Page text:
What Is Prose? Definition, Usage, and Literary Examples

Prose Definition


Prose (PROHzuh) is written language that appears in its ordinary form, without metrical structure or line breaks. This definition is an example of prose writing, as are most textbooks and instruction manuals, emails and letters, fiction writing, newspaper and magazine articles, research papers, conversations, and essays.

The word prose first entered English circa 1300 and meant “story, narration.” It came from the Old French prose (13th century), via the Latin prosa oratio, meaning “straightforward or direct speech.” Its meaning of “prose-writing; not poetry” arrived in the mid-14th century.


Types of Prose Writing


Prose writing can appear in many forms. These are some of the most common:

  • Heroic prose: Literary works of heroic prose, which may be written down or recited, employ many of the same tropes found in the oral tradition. Examples of this would include the Norse Prose Edda or other legends and tales.
  • Nonfictional prose: This is prose based on facts, real events, and real people, such as biography, autobiography, history, or journalism.
  • Prose fiction: Literary works in this style are imagined. Parts may be based on or inspired by real-life events or people, but the work itself is the product of an author’s imagination. Examples of this would include novels and short stories.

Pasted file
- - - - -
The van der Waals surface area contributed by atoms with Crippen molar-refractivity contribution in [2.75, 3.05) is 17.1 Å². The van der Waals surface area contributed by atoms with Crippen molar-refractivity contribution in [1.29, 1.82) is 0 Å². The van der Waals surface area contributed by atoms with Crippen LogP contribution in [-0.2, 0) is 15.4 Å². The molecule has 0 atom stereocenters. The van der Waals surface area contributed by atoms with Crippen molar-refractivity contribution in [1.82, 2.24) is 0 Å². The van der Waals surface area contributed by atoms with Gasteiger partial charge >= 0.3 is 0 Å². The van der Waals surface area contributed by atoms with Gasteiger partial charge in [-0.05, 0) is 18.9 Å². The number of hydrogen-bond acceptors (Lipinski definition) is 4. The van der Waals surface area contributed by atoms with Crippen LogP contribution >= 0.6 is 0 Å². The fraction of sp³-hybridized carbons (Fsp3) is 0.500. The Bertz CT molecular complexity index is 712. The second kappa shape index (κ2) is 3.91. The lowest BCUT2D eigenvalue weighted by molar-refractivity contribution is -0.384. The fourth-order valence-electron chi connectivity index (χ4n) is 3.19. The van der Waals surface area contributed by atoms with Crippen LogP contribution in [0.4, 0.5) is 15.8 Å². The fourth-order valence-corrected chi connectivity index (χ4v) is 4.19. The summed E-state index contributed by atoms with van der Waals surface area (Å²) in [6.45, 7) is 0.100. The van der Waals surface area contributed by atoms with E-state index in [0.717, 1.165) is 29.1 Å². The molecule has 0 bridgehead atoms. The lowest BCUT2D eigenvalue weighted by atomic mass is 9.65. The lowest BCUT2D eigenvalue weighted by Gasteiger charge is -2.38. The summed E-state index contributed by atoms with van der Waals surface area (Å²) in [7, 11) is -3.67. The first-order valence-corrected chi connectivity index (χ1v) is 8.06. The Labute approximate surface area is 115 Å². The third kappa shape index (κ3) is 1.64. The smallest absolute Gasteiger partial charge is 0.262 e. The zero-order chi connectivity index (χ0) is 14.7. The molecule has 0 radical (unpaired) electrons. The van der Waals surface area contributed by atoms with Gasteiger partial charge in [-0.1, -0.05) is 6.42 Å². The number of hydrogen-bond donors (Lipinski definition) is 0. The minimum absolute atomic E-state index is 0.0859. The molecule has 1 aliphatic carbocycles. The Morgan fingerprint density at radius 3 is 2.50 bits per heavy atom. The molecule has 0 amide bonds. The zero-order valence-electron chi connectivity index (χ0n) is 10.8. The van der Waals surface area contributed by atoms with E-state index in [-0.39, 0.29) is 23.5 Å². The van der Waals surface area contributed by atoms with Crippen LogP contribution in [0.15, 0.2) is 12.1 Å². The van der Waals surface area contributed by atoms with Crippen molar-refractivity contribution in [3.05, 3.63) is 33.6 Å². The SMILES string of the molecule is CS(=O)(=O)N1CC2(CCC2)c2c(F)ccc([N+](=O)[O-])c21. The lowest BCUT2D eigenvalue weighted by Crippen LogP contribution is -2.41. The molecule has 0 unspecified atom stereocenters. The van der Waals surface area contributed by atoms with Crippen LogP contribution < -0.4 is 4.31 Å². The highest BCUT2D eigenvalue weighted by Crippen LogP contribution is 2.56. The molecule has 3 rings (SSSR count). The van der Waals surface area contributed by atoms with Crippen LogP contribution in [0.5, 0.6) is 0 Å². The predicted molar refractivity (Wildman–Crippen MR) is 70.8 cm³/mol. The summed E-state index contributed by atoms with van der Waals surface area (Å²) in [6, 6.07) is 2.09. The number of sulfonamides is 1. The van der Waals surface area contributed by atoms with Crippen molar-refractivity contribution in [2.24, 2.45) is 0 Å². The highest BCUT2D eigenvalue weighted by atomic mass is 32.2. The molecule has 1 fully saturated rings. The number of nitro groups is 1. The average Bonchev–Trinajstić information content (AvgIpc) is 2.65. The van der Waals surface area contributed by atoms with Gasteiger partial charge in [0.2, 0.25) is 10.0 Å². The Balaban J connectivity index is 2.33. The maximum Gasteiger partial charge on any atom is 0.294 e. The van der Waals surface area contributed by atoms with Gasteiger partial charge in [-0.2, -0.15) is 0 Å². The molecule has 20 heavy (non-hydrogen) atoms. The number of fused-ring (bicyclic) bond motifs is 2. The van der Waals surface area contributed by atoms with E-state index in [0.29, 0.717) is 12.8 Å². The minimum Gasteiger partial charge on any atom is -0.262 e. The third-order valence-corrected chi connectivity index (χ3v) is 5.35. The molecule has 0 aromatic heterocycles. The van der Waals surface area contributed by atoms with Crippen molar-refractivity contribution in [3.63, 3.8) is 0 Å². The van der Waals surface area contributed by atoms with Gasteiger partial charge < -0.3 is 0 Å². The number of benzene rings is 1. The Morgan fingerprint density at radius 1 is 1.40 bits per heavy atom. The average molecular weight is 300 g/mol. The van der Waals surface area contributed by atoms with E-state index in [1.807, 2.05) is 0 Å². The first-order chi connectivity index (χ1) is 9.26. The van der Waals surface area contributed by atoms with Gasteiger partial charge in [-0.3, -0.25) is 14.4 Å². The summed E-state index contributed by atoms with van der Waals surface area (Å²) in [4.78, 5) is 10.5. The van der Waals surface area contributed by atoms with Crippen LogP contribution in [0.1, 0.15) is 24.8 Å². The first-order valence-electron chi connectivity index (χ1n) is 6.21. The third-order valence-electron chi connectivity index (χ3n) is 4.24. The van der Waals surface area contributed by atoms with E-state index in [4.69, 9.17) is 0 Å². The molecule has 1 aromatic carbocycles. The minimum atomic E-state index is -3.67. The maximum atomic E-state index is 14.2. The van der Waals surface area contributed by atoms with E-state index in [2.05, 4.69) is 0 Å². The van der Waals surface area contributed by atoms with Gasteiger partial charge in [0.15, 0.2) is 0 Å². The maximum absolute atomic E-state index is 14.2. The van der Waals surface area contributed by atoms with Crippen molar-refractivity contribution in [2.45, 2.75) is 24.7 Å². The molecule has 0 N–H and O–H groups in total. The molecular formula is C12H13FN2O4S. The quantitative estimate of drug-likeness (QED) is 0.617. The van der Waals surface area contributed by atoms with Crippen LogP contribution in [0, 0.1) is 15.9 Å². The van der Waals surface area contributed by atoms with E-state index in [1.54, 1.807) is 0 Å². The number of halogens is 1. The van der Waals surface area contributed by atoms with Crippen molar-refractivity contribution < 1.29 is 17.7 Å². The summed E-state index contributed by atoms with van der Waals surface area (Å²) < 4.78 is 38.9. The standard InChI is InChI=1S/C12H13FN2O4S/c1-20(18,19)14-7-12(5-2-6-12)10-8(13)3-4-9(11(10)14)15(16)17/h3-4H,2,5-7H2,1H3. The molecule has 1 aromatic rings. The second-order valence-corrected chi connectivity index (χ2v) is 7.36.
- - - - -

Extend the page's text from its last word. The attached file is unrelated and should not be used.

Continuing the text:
• Purple Prose: The term purple prose carries a negative connotation. It refers to prose that is too elaborate, ornate, or flowery. It’s categorized by excessive use of adverbs, adjectives, and bad metaphors.


Prose and Verse


While both are styles of writing, there are certain key differences between prose, which is used in standard writing, and verse, which is typically used for poetry.


As stated, prose follows the natural patterns of speech. It’s formed through common grammatical structures, such as sentences that are built into paragraphs. For example, in the opening paragraph of Diana Spechler’s New York Times article “Among the Healers,” she writes:

We arrive at noon and take our numbers. The more motivated, having traveled from all over Mexico, began showing up at 3 a.m. About half of the 80 people ahead of us sit in the long waiting room on benches that line the walls, while others stand clustered outside or kill the long hours wandering around Tonalá, a suburb of Guadalajara known for its artisans, its streets edged with handmade furniture, vases as tall as men, mushrooms constructed of shiny tiles. Rafael, the healer, has been receiving one visitor after another since 5. That’s what he does every day except Sunday, every week of his life.

Although Spechler utilizes some of the literary devices often associated with verse, such as strong imagery and simile, she doesn’t follow any poetic conventions. This piece of writing is comprised of sentences, which means it is written in prose.


Unlike prose, verse is formed through patterns of meter, rhyme, line breaks, and stanzaic structure—all aspects that relate to writing poems. For example, the free verse poem “I am Trying to Break Your Heart” by Kevin Young begins:

I am hoping
to hang your head

on my wall

While this poem doesn’t utilize meter or rhyme, it’s categorized as verse because it’s composed in short two-line stanzaic units called couplets. The remainder of the poem is comprised of couplets and the occasional monostich (one-line stanza).

Prose Poetry